Exploring top-down visual pathways using micro-stimulation and its applications to cortical visual prosthesis
The search for restoring vision has focused on retinal implants or cortical implants. The latter approach has mostly focused on the stimulation of feedforward visual pathways, involving primary visual areas such as V1 and V2. These results have given us the perception of dots of light known as phosphenes, but not the complexity of natural visual perception. This is likely because visual perception is a widespread computation in the brain. Key areas that contribute to vision include higher-order visual areas such as V4, which integrates feedforward and top-down information, as well as high-order cognitive areas such as the prefrontal cortex (PFC), which controls top-down modulation such as visual attention. This work will focus on the stimulation of PFC and its effects on V4. Most precisely, on the application that such an interaction might bring to the field of visual prosthesis. We found mild but distinct effects of different PFC stimulation patterns on V4 responses, as expected from top-down mudulatory effects. This offers promissing results for future integration of this pathway in future visual neuroprosthetic devices to achieve a more holistic sense of vision. In the introduction we will revise the historical factors that lead researchers to focus on the visual cortex as the primary target for visual neuroprosthetics. To conclude, we will present our position on the current state of prosthesis and debate whether we could already use current neurotechnologies, albeit imperfect, to benefit blind people.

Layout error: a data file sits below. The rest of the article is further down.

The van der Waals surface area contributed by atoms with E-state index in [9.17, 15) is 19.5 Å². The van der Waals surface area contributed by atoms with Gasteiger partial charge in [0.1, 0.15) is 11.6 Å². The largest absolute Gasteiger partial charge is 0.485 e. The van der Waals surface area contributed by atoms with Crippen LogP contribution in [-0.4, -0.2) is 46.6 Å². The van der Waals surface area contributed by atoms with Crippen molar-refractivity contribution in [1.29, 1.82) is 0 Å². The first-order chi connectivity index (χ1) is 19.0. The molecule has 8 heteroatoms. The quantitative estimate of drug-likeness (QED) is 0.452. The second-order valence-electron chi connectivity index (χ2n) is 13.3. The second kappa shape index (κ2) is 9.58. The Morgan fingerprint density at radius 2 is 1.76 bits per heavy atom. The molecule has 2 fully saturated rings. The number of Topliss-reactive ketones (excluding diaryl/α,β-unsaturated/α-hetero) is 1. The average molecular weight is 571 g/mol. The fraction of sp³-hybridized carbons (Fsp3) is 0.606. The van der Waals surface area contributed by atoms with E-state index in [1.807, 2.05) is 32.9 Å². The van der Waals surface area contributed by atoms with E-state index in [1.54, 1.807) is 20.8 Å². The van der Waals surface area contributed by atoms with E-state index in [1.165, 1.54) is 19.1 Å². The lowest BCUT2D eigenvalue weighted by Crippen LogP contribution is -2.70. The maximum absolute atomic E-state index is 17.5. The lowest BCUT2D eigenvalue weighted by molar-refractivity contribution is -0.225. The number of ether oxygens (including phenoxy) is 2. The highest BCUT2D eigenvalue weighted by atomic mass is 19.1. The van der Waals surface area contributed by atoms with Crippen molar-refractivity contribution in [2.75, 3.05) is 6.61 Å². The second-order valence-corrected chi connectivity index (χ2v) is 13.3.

”XVII. Men ought to know that from the brain, and from the brain only, arise our pleasures, joys, laughter and jests, as well as our sorrows, pains, griefs and tears. Through it, in particular, we think, see, hear, and distinguish the ugly from the beautiful, the bad from the good, the pleasant from the unpleasant, in some cases using custom as a test, in others perceiving them from their utility. It is the same thing which makes us mad or delirious, inspires us with dread and fear, whether by night or by day, brings sleeplessness, inopportune mistakes, aimless anxieties, absentmindedness, and acts that are contrary to habit. These things that we suffer all come from the brain, when it is not healthy, but becomes abnormally hot, cold, moist, or dry, or suffers any other unnatural affection to which it was not accustomed. Madness comes from its moistness. When the brain is abnormally moist, of necessity it moves, and when it moves neither sight nor hearing are still, but we see or hear now one thing and now another, and the tongue speaks in accordance with the things seen and heard on any occasion. But all the time the brain is still a man is intelligent.” Hyppocrates, Sacred Disease, 400 B.C.
- Master's Thesis
- Biomedical Engineering
- Master of Science (MS)